I’m always jealous when my parents tell me that they’ve had chef Dan Richer’s tasting menu from Arturo’s Osteria and Pizzeria in Maplewood, New Jersey.
Recently, my mother, photographer Melabee Miller, documented a few of the courses that made me want to book a flight from Michigan. Here are some details on the pictures above:
Salad: vegetables from Zone 7 (all NJ sustainable farms). Butterhead lettuce, curly cress, red oak lettuce. It is dressed only with black sea salt from Cyprus, organic extra virgin olive oil from Puglia that my friends from Equus Foods import, and 25 year old balsamic (tradizionale) from Modena (Dan brought it back on his November trip).
Pasta: handmade pappardelle with Pennsylvania grown mixed mushrooms and parmigiano reggiano.
Rabbit: Braised over farro.
Dan, who you can find not only cooking in the restaurant, but blogging and on Arturo’s TV, very kindly agreed to an interview about his experiences, local New Jersey produce and his dream meal.
Thanks for your time, Dan! I look forward to my next visit to your restaurant.
The first time I came to your restaurant, it was for an amazing tasting menu. You write on your blog that the tasting menus “are determined by market availability.” How do you craft such authentically Italian dishes from an American market?
The tasting menus are determined strictly by market availability. As I'm sure you know, the ingredients are the most important part of any great dish. The techniques used to prepare the food are always secondary in importance. It is the quality of ingredients that matter the most. Most of my job as a chef is searching for the best ingredients. The rest of my job is to make sure that I don't ruin the integrity of such perfect raw materials by trying too hard to create a perfect dish. Technique often gets in the way of a great dish. As a cook, I try to back off as much as possible and let the ingredients shine. Maybe I'm lazy, but I think the ingredients should do all of the work! Any authentic Italian cook would tell you this same story. Find the best ingredients, treat them with respect. It doesn't really matter where your physical location is (Italy, NJ, etc) as long as you spend the time in finding the best ingredients, your food will be great. Obviously, it's much easier to find great ingredients in Italy!! They are everywhere!. The great thing about being in NJ is that we are so close to NY and there is a quickly growing demand for great products. So, it’s becoming easier to find great ingredients. And, I suspect in the near future, it will become even easier.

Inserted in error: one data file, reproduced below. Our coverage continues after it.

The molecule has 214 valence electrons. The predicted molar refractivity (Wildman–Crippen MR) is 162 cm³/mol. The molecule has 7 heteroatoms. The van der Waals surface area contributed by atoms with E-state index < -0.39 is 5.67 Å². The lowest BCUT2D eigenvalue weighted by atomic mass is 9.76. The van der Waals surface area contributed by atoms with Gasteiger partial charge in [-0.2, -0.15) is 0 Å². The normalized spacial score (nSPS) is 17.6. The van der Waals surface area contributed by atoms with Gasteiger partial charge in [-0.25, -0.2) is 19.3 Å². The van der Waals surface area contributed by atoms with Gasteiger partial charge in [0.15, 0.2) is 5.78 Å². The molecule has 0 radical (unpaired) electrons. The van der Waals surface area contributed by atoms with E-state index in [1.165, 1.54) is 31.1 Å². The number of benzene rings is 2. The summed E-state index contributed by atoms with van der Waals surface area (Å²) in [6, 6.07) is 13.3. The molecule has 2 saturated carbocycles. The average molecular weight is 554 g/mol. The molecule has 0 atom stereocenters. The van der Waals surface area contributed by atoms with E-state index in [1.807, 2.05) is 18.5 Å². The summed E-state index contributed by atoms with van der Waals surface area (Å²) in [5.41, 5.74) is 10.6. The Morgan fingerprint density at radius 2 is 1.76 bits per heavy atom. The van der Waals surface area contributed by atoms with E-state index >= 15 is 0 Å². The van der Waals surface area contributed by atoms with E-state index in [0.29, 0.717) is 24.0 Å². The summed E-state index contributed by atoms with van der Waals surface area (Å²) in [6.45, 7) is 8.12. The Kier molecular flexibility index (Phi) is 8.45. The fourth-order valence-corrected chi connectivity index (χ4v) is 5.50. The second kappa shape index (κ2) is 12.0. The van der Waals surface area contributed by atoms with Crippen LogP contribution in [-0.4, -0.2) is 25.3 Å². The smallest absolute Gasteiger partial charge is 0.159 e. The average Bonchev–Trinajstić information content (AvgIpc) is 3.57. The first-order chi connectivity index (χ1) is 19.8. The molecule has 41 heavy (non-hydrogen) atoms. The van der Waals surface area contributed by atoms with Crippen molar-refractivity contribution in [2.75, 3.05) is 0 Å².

What markets/farms do you primarily rely on?
Let's talk about produce...
99.9% of restaurants use a produce distributor that delivers 6 days per week. This company takes orders from the restaurant at night, then early the next morning travels to the nearest produce market (hunt's point, NY or PA). They buy the produce from another intermediary (definitely not from the farmer who lives in CA, FL, or Mexico) and then he delivers to the restaurant. Meanwhile, the produce has just made a 2000 mile journey over days and days time. Not to mention that the specific seed varietals that the farmer chose were to ensure its transportability, not its flavor. Also, the vegetables usually are harvested well before they are fully mature, leaving them lacking in flavor but ready for their long journey ahead. The restaurant receives their sub-par vegetables after very little effort on their part. This mentality is unacceptable and I'm really trying to not be a part of any of this.